Although CGIAR centers share common human resources problems, do they communicate with each other and share successful solutions? Now five of them do just that, as partners in the Strategic Advisory Service for Human Resources (SAS-HR), says SAS-HR Director N.P. Rajasekharan.
Representatives from CIAT, CIMMYT, IPGRI, IWMI, and WorldFish attended the first business meeting of the Advisory Group for the SAS-HR from 14–16 April at CIMMYT-Mexico. These five centers and the CGIAR Secretariat are part of an initiative to develop a CGIAR human resources framework and meet management needs. The ultimate goal is to achieve each center’s vision through the development of high caliber, committed, and motivated staff.
“In talking about those common problems we did find a big convergence,” says conference participant Koen Geerts, IPGRI’s Director of Finance and Administration. “Why not exchange information rather than re-inventing wheels…and sometimes the wrong wheels?”
Geerts thinks it was a big accomplishment for the centers to come together and discuss shared problems. He also thinks the SAS-HR will benefit other centers, which may want to join after the group makes progress and produces results.
Sharing Best Practices
A highlight of the conference’s first day was a best practice showcase, where each center presented its most successful human resources strategies. IMWI focused on its implementation of the OneStaff approach, which was also mentioned as one of IPGRI’s strengths; WorldFish explained its job evaluation system; and CIAT presented its use of the Internet for recruitment, occupational health program, and Social Welfare Fund. CIMMYT described its national staff administration, corporate policies, and management of a recent downsizing.
“I think CIAT has got a very sound policy and practice in place covering occupational health and safety,” says conference participant Doug Dunstan in giving an example of how the centers can learn from each other’s best practices. “We can build on their learning and implement many of these things without having to invest huge amounts of time.”
Dunstan, the Associate Director General for Corporate Services at WorldFish, thinks the SAS-HR will help introduce a higher level of equity in the CG system and show that staff members are valuable resources that need to be looked after.
“The main thrust will be one of harmonization and drawing out some very important themes that must permeate all of the CG system,” says Dunstan. He thinks the meeting was productive in defining project focuses and establishing a plan with detailed milestones. The openness and professionalism among participants impressed him, particularly while discussing sensitive issues.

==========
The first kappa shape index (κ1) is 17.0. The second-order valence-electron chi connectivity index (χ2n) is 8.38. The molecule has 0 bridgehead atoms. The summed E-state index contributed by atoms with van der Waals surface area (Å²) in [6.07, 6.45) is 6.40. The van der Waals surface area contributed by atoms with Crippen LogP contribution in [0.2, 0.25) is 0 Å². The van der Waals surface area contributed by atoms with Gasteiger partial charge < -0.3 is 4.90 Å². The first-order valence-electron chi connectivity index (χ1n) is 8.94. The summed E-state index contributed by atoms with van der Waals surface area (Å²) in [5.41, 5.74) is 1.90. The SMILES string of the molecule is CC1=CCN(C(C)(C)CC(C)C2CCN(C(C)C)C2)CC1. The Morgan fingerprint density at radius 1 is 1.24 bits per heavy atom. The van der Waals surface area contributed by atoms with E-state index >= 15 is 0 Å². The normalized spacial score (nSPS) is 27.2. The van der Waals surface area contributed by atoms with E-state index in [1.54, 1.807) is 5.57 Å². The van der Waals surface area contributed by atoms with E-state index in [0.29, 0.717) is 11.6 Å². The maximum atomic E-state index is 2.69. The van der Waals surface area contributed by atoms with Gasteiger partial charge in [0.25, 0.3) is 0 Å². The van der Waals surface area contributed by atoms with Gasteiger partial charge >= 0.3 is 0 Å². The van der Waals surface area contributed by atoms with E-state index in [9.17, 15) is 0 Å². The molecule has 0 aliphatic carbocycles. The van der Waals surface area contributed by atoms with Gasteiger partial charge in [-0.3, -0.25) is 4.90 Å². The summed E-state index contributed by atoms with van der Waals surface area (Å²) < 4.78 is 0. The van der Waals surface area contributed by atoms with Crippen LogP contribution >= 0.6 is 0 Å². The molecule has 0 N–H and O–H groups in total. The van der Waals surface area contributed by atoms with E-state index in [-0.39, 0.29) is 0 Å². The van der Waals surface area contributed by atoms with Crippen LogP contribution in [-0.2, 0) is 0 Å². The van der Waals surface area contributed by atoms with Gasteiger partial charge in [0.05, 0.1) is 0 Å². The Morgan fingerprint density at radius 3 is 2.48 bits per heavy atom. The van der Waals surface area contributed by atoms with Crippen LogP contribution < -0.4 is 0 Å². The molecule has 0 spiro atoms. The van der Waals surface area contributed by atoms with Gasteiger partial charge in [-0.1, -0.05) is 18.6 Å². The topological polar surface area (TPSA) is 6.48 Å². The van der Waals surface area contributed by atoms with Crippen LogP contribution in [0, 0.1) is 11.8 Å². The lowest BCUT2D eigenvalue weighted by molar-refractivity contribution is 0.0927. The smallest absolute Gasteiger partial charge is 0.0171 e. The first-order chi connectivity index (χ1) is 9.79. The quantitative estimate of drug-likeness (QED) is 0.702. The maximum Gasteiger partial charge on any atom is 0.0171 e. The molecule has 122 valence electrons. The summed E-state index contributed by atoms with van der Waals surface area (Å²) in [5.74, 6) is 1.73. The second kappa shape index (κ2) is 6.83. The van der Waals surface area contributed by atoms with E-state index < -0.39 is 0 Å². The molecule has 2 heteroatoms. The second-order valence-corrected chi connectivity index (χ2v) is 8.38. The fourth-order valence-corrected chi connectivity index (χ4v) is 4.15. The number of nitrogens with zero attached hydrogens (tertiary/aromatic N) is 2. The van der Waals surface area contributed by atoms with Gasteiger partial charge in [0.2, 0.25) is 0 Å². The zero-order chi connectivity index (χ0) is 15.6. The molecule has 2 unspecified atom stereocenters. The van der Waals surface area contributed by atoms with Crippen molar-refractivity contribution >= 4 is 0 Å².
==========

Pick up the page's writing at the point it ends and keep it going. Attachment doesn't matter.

Off to a Rapid Start
Rajasekharan is optimistic that the SAS-HR will help centers attract, motivate, develop, and retain the people who will accomplish center and CGIAR missions. “We want to foster more teamwork, transparency, and inclusiveness within the CGIAR,” he says. “We started looking at strategic issues and common concerns for the centers last December.”
Participating centers save time and costs by sharing ideas, strategies, and solutions. Using staff and management input, they are already defining human resources needs, developing strategies that recognize center diversity and autonomy, creating solutions, and establishing an e-community of HR professionals.
“The advisory group for SAS-HR is on track to address my main expectations,” says CIAT Director General Joachim Voss. “I hope they will help us to create sensible, effective, and cost-saving changes.”
More Effectives and Equity for CGIAR Center Staff
To ensure CGIAR success, centers must display not only excellence in science but also organizational effectiveness, according to CIMMYT Director General Masa Iwanaga, who opened the meeting. Other speakers included the World Bank’s Eric Schlesinger, who talked about 360-degree appraisal, and CGIAR Director Francisco Reifschneider with Ravi Tadvalkar, who addressed developments in the first CGIAR system-wide compensation survey via video.